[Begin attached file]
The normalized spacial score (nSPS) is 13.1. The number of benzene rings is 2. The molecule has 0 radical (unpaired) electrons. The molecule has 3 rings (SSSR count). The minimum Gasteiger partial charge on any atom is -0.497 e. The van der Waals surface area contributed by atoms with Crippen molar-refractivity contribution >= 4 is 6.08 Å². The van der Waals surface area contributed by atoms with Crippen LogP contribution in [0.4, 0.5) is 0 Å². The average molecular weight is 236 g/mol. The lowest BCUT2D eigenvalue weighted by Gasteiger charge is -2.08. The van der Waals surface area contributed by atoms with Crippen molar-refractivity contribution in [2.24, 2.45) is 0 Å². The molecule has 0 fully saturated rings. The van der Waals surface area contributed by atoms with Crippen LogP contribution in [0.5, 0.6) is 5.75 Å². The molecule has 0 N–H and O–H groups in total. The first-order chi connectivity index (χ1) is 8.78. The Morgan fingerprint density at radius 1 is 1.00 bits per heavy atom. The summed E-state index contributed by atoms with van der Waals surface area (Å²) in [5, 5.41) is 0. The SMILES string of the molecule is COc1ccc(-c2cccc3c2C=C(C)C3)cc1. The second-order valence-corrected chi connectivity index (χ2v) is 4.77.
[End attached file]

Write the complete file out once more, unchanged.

The normalized spacial score (nSPS) is 13.1. The number of benzene rings is 2. The molecule has 0 radical (unpaired) electrons. The molecule has 3 rings (SSSR count). The minimum Gasteiger partial charge on any atom is -0.497 e. The van der Waals surface area contributed by atoms with Crippen molar-refractivity contribution >= 4 is 6.08 Å². The van der Waals surface area contributed by atoms with Crippen LogP contribution in [0.4, 0.5) is 0 Å². The average molecular weight is 236 g/mol. The lowest BCUT2D eigenvalue weighted by Gasteiger charge is -2.08. The van der Waals surface area contributed by atoms with Crippen molar-refractivity contribution in [2.24, 2.45) is 0 Å². The molecule has 0 fully saturated rings. The van der Waals surface area contributed by atoms with Crippen LogP contribution in [0.5, 0.6) is 5.75 Å². The molecule has 0 N–H and O–H groups in total. The first-order chi connectivity index (χ1) is 8.78. The Morgan fingerprint density at radius 1 is 1.00 bits per heavy atom. The summed E-state index contributed by atoms with van der Waals surface area (Å²) in [5, 5.41) is 0. The SMILES string of the molecule is COc1ccc(-c2cccc3c2C=C(C)C3)cc1. The second-order valence-corrected chi connectivity index (χ2v) is 4.77.